The nasty fallout at the National Assembly was the consequence of poor management of conflicts and agitations. We like to apply force and threats when constructive engagement, appeals and persuasion would suffice. There was nothing wrong in a very top member of the National Assembly coming out to address them and assuring them that their grievances would be looked into speedily, if that was done it is possible they would have returned home happy that they have registered their anger at the most appropriate place and the expectation of positive outcome would have given them some degree of succor. Since that encounter at the National Assembly, the Senate has been mute until Tuesday but the House of Representatives made some reasonable but feeble reactions. They raised the issue on the floor and very intelligent contributions were made particularly the one suggesting an interface.
I describe their reactions as feeble because after the talking and hitting of the gavel, everything returned to statuesque-ante. They never constituted any committee to pursue the matter and there is no record they had any engagement between them, leaders of the group and heads of security agencies. Last Tuesday they did so after the damage has been done. Nevertheless their latest actions are good steps in the right directions. Proscription has no place in this matter, Shiites have a constitutionally guaranteed right to hold belief. The approach of the Federal and Kaduna State Governments is not commendable, it borders on set belief and belligerency. There is no reason and tact in what they do. When logic takes a flight what we see is what we have on our hands currently. Governor El- Rufai of Kaduna hates the group with passion and from what we see one can also say that President Buhari is also of the same disposition. What really is the sin of the Shiite group? Is it such that can’t be corrected by way of administrative procedures? What is behind not allowing El-Zakzaky to enjoy the bail already granted him by the court of law?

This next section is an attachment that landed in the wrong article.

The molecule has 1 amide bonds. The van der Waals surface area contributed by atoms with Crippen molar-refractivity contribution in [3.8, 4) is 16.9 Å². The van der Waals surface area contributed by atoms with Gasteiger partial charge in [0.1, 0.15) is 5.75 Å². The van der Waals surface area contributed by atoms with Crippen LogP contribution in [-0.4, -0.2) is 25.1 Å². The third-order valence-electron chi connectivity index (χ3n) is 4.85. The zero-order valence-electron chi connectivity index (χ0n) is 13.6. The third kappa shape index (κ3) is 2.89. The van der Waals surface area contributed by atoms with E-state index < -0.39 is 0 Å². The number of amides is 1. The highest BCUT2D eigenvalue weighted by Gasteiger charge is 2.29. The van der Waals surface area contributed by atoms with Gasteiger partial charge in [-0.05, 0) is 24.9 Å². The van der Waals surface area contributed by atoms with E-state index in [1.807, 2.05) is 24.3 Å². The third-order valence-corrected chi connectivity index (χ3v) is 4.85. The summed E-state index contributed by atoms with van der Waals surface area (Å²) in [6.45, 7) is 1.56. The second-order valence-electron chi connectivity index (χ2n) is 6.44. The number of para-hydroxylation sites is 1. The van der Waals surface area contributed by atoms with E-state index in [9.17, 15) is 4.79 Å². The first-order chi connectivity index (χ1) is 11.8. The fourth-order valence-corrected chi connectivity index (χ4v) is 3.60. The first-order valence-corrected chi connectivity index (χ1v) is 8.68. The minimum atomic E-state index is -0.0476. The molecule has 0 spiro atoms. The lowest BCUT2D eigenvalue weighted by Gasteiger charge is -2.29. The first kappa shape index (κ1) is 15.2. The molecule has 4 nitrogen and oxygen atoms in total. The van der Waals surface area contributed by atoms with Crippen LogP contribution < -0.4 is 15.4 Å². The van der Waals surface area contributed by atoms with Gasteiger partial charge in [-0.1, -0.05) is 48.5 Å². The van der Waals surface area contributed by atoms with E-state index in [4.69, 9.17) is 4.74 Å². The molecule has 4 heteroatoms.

State intervention in the Shiite protest was mismanaged, it is wrong to have tried to break-up the procession by forceful means, it doesn’t matter what their behavior was two weeks earlier. It is a heinous crime for the State to fire live bullets into a crowd of protesting Nigerians. It is a crime against humanity. In sane places what happened is enough to topple a government, but that cannot happen here, yet some people can be made to pay a prize; how possible it is, is difficult to say especially against the background the IGP ran to the president at the time of protest to receive fresh directive to protect citizens Governor El-Rufai should be directed to discontinue the trial of El-Zakzaky. Government should constructively engage Shiites to see what can be conceded or taken away from them. The Buhari administration cannot afford to be fighting in different fronts; particularly we can’t afford to create another Boko-Haram from the Shiite group. It should scar us that gradually we are creating a hunter’s colony and culture. The hunter mentality kills everything; it has no space for reason.